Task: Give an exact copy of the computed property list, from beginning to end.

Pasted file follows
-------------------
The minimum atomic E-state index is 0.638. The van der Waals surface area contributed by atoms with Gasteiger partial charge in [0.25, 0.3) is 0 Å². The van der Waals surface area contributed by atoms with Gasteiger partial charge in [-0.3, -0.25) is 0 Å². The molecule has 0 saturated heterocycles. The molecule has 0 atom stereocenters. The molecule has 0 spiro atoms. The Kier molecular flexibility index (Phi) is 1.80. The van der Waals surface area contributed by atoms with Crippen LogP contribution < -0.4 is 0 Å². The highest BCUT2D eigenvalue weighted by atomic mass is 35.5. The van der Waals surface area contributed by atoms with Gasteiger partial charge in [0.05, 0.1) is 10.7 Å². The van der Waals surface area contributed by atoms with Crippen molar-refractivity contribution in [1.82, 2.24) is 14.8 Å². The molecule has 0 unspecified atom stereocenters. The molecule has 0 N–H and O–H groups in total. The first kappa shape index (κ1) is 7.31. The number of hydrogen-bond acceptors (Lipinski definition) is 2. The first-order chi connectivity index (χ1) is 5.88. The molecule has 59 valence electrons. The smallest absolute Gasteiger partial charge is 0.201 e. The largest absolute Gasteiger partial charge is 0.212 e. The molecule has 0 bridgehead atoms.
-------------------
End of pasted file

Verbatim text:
The minimum atomic E-state index is 0.638. The van der Waals surface area contributed by atoms with Gasteiger partial charge in [0.25, 0.3) is 0 Å². The van der Waals surface area contributed by atoms with Gasteiger partial charge in [-0.3, -0.25) is 0 Å². The molecule has 0 saturated heterocycles. The molecule has 0 atom stereocenters. The molecule has 0 spiro atoms. The Kier molecular flexibility index (Phi) is 1.80. The van der Waals surface area contributed by atoms with Crippen LogP contribution < -0.4 is 0 Å². The highest BCUT2D eigenvalue weighted by atomic mass is 35.5. The van der Waals surface area contributed by atoms with Gasteiger partial charge in [0.05, 0.1) is 10.7 Å². The van der Waals surface area contributed by atoms with Crippen molar-refractivity contribution in [1.82, 2.24) is 14.8 Å². The molecule has 0 unspecified atom stereocenters. The molecule has 0 N–H and O–H groups in total. The first kappa shape index (κ1) is 7.31. The number of hydrogen-bond acceptors (Lipinski definition) is 2. The first-order chi connectivity index (χ1) is 5.88. The molecule has 59 valence electrons. The smallest absolute Gasteiger partial charge is 0.201 e. The largest absolute Gasteiger partial charge is 0.212 e. The molecule has 0 bridgehead atoms.